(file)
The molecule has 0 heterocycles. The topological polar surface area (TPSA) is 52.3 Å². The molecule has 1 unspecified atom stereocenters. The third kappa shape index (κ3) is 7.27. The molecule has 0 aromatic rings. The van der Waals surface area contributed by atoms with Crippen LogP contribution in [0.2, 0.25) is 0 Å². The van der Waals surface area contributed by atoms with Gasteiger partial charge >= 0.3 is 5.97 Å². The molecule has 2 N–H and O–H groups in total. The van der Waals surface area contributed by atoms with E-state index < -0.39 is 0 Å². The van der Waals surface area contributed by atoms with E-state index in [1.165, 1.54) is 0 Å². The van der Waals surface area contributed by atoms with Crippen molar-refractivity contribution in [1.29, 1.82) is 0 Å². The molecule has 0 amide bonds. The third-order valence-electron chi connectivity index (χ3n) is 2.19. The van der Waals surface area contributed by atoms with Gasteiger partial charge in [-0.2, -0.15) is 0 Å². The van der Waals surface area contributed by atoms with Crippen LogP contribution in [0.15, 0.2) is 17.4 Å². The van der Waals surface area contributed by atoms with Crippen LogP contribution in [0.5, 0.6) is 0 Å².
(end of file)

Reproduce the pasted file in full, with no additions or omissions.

The molecule has 0 heterocycles. The topological polar surface area (TPSA) is 52.3 Å². The molecule has 1 unspecified atom stereocenters. The third kappa shape index (κ3) is 7.27. The molecule has 0 aromatic rings. The van der Waals surface area contributed by atoms with Crippen LogP contribution in [0.2, 0.25) is 0 Å². The van der Waals surface area contributed by atoms with Gasteiger partial charge >= 0.3 is 5.97 Å². The molecule has 2 N–H and O–H groups in total. The van der Waals surface area contributed by atoms with E-state index < -0.39 is 0 Å². The van der Waals surface area contributed by atoms with E-state index in [1.165, 1.54) is 0 Å². The van der Waals surface area contributed by atoms with Crippen molar-refractivity contribution in [1.29, 1.82) is 0 Å². The molecule has 0 amide bonds. The third-order valence-electron chi connectivity index (χ3n) is 2.19. The van der Waals surface area contributed by atoms with Gasteiger partial charge in [-0.2, -0.15) is 0 Å². The van der Waals surface area contributed by atoms with Crippen LogP contribution in [0.15, 0.2) is 17.4 Å². The van der Waals surface area contributed by atoms with Crippen LogP contribution in [0.5, 0.6) is 0 Å².